Now, just to be absolutely clear here: Fragrance can indeed be a problem for people with sensitive and/or sensitized skin. Especially those of you prone to allergies should be careful when using fragranced products, as they can lead to contact dermatitis or rashes, and in some cases even cause dangerous respiratory symptoms. A fragrance allergy or sensitivity can also build up over time, meaning that with each use of a fragranced product, your risk of getting an allergic reaction or sensitivity issues will increase.
That being said, the amount of people with fragrance allergies isn’t actually as high as the constantly perpetuated terror of it might suggest—I found varying sources here, but it seems to be between 2 to 5 percent of the overall population. True, most dermatologists tend to recommend fragrance-free products, but that is because they usually deal with people who already struggle with skin diseases, and it serves them well to be on the safe side to not risk further sensitivity issues. This is also the reason why many pharmacy brands are fragrance-free, as they will naturally try to avoid the most common skin allergy triggers.
The bottom line here is that if your skin has never reacted to fragrance, there really is no need to cut it out of your routine just because a skinfluencer proclaims it to be harmful. If you enjoy the fragranced products you use and if they have worked well for you, just continue using them. I have highly allergic skin, but fragrance has never been an issue for me—only during hay fever season, when my sinuses tend to be very inflamed and my skin more sensitized than usual.
It is also important to note that “natural“ fragrance, usually won from essential oils, can actually be more volatile and cause stronger allergic reactions than “artificial” fragrance.
Beauty ingredient verdict: Fragrance danger level 2/5
- If you are sensitive or allergic to fragrance, it can cause serious reactions, so it is important to patch test new products to see if you can tolerate them. But there is no true reason to avoid all fragrance in skincare!
I feel that the silicone fear is actually somewhat dying down thanks to amazing science educators such as Lab Muffin. Misinformation about the supposed “dangers” of silicone-based lotions and creams mostly comes from the natural or “clean” beauty space, where silicone-free skincare is a big thing.
I think much of the fear around silicones comes from this idea of them being “synthetic,” which they indeed are, but that doesn’t mean they are “bad” because of that. In turn, the idea that “natural” automatically means safe in skincare is incorrect, and the synthetic ingredients used are often safer and better regulated, as compared to, say, plant extracts. Silicones have been deemed safe by regulatory bodies worldwide (and no, they aren’t “banned in the EU”).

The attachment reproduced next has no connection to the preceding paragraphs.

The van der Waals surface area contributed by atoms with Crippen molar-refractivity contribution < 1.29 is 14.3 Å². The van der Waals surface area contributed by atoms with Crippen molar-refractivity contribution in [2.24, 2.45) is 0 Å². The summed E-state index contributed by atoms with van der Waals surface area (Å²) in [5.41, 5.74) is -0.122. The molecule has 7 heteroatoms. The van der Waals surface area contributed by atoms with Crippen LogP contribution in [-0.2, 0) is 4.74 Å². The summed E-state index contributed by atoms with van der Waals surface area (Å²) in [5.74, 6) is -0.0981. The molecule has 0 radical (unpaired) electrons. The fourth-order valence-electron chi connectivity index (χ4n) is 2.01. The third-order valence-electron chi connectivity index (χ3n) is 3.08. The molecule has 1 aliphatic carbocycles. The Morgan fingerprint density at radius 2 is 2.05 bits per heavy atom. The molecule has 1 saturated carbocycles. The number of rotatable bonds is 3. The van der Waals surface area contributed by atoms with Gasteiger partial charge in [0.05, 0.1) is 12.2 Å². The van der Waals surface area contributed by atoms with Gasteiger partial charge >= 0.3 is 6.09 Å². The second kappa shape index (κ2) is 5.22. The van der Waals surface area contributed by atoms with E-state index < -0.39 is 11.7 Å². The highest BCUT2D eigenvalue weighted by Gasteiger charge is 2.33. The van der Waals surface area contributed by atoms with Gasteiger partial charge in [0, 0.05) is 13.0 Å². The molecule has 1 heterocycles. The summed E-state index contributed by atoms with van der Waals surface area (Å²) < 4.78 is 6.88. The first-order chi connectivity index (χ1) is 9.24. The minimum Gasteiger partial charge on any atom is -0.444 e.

There is also no real proof to the common myth that silicones “suffocate” your skin, or that you need to avoid them if you suffer from acne because they “clog your pores.” Silicones are an occlusive, meaning they help seal in water and thus keep your skin plump and supple, but they do not form an impenetrable wall that doesn’t allow for any air or water to leave your skin. No occlusive is that strong! And as long as you properly remove your makeup or silicone-heavy sunscreen at night, you also do not need to worry about buildup on your skin. Silicones can also be a godsend for people suffering from rosacea, as they tend to do better with a silicone-based moisturizer.
Furthermore, silicones help products glide easier onto skin, which is why they are used in moisturizers, foundations, and smoothing hair products. Especially in hair products, they are commonly added to smooth down frizz and give your tresses back their silky-soft feel. Avoiding silicones in hair care products has become a big trend, and it is true that they can cause buildup after a while. However, not all silicones are made equal, and only some of them, e.g., dimethicone, cause this type of buildup, as they do not fully rinse out with regular shampoo.
People with thicker, coarser hair often do really well with silicone-based products, so again I would suggest to stick to what works for you personally and not listen to so-called experts. You can just use a clarifying shampoo once a week or before dyeing your hair to avoid the buildup causing problems. All in all, silicones in hair care are actually fine to use, especially those that rinse out with water, but experiment to see if they cause buildup or scalp issues.
Beauty ingredient verdict: Silicones danger level 1/5
- Silicones are safe to use on skin. They can cause buildup in hair, so make sure to use a clarifying shampoo if this causes a problem for you.